Green Deal Unable To Deliver Energy Efficiency

heat_loss17:47 Tuesday 22nd October 2013
BBC Radio Cambridgeshire

[C]HRIS MANN: A leading Cambridge academic has called for the Government’s Green Deal to be scrapped. Dr Aled Jones, who’s (from) the Global Sustainability Institute at Anglia Ruskin University has delivered a speech in the City today. He says the only way to reduce the UK’s carbon emissions is to increase energy efficiency, (and) to bring in legislation. Aled is with me now. Hello.
CHRIS MANN: So explain that for us please.
ALED JONES: Well basically arguing that the Green Deal which is basically a finance package with high interest rates and up front costs isn’t achieving the goal of getting us, householders, consumers to do exactly that, to insulate. So we need to have a radical rethink about the policy, and put in place probably mandatory standards and other things that will encourage us and actually make us do it, while also putting in place other carrots, and helping us to do it.
CHRIS MANN: So what’s wrong with the Green Deal so to speak?
ALED JONES: The main reason people don’t insulate their houses is hassle-factor, so it’s just too difficult for us to do it; we don’t like clearing our lofts; we don’t like moving plants off walls to get solid wall insulation on the outside. And what the Green Deal finance does is offer you a loan. So people are already averse to taking out loans, and it doesn’t really go to the heart of the problem, which is making it an easier process.
CHRIS MANN: Most people can’t afford solar panels on their roof.

ALED JONES: No, that’s true. So actually having a loan preferably interest free and preferably something you can pay off early, so if you move house you don’t get penalties, or you don’t have to try and sell the Green Deal on to the person who’s buying your house. So the finance is an important part of it. But the problem is it’s the only part that’s now in place. What we need is a whole measure of other packages, and then an interest free loan on the back of it, or a very low┬árate would be useful. But it can’t be the only thing that’s on offer.
CHRIS MANN: It seemed for a while that this was flavour of the month, that the Government was behind the Green Deal and all, and global sustainability and so on. And they’ve lost interest.
ALED JONES: Well it’s still called the flagship policy for Government on energy efficiency. But it’s so far only delivered a handful of actual finance packages, about twelve on the last count that have happened, out of their target of tens of thousands. So what they’re trying to do is enable us to become much more energy efficient, become much more energy secure. But we need fourteen million homes to be retro-fitted to have insulation. And at this rate it’s going to take hundreds of thousands of years to get there. So we need something which makes this a much more urgent task.
CHRIS MANN: Perhaps an idea of how urgent it is is the statement from Sir John Major today, if people agree with him. And he’s saying that lots of folk this winter will have to choose between eating and heating.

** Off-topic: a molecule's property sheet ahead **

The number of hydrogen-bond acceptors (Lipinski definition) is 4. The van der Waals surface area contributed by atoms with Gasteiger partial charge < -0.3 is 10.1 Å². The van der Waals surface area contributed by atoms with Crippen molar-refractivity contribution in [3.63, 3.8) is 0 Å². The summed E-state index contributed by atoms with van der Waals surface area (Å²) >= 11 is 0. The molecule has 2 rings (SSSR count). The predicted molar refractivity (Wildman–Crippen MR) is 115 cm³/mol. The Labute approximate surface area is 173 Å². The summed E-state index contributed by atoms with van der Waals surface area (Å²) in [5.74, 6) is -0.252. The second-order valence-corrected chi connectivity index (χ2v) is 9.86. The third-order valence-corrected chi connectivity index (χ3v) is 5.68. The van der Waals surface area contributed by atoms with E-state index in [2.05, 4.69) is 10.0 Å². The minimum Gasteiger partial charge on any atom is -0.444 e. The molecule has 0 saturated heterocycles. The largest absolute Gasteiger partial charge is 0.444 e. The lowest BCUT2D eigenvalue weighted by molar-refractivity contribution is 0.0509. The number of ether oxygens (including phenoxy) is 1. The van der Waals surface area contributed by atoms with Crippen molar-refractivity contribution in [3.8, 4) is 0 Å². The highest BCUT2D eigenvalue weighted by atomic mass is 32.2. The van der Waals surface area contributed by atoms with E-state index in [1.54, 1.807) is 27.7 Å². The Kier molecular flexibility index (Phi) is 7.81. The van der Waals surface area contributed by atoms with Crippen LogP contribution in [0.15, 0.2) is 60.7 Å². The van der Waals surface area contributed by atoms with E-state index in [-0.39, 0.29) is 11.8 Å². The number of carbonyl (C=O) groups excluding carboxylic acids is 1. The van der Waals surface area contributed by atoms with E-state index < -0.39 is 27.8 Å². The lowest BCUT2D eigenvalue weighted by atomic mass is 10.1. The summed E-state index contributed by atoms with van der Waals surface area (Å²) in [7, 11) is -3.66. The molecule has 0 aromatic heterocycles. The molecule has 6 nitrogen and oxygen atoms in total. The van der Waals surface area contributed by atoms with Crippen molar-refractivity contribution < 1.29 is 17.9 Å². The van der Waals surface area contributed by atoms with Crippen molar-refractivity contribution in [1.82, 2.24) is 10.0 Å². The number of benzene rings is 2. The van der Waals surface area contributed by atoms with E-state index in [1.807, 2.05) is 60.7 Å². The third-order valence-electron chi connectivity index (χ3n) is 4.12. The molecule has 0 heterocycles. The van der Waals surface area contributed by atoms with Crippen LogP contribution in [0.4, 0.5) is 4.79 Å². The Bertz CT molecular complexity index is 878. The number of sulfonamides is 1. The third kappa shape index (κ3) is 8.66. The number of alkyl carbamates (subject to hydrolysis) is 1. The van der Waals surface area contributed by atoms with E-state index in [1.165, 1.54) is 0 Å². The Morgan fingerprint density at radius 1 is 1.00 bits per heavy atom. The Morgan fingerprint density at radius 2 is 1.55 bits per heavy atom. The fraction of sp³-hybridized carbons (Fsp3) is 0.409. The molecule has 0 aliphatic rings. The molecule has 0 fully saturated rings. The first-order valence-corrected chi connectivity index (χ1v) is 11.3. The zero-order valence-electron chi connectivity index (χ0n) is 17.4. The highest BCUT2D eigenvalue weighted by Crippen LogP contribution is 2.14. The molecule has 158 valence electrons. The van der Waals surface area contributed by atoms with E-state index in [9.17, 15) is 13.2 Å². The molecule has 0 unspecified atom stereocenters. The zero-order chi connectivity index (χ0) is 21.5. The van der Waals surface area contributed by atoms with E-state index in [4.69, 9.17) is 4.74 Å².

ALED JONES: Yes. Absolutely. So if we don’t get energy efficiency done, which should lower our bills, then we’re going to be faced with this every year, and year on year. So it’s great to have some very short term measure tackling the profits of energy companies. But that doesn’t tackle the underlying long term trend, which is increasing energy bills, and a very energy-inefficient housing stock.
CHRIS MANN: But he’s right then in your view that there is a crisis in the energy market? That’s plain for anyone to see.
ALED JONES: Yes. We haven’t invested in our energy sector for a couple of decades on any scale that would really set us up as a developed country leading the world in energy markets. We just haven’t done that for twenty years at least. So we need to do something radical.
CHRIS MANN: And when I spoke to the Roads Minister Robert Goodwill earlier on about that, he said, well, the Government this week made an announcement about nuclear power. And that showed that they were thinking about the issue.
ALED JONES: They’re thinking about it on a very small scale. They’re heavily subsidising nuclear, which is one of the solutions. There’s so many other solutions, and actually the price they put on nuclear┬áis double the current price. So they’re expecting prices on energy to double over the next ten years. And we seriously need to do the other side, which is energy efficiency. And their current policy on that isn’t delivering.
CHRIS MANN: OK. The bosses of the leading energy firms Aled have been called to appear before MPs next week to explain the price rises.. What point would you put to them? What question would you want the answer to?
ALED JONES: And so I can understand wholesale energy prices are going up, so we are exposed to an international market on fossil fuels, gas and oil, that the only way the prices on there is going to go up over the long term. So we need to be investing in much more local cheaper electricity generation, and the proper grid infrastructure. So the question is why haven’t they done it for the last twenty years, and what is going to make them do it now?
CHRIS MANN: Let’s hope that question gets asked, and answered too. Dr Aled Jones, thank you for joining us.
ALED JONES: Thank you.
CHRIS MANN: The Director of the Global Sustainability Institute at Anglia Ruskin University in Cambridge.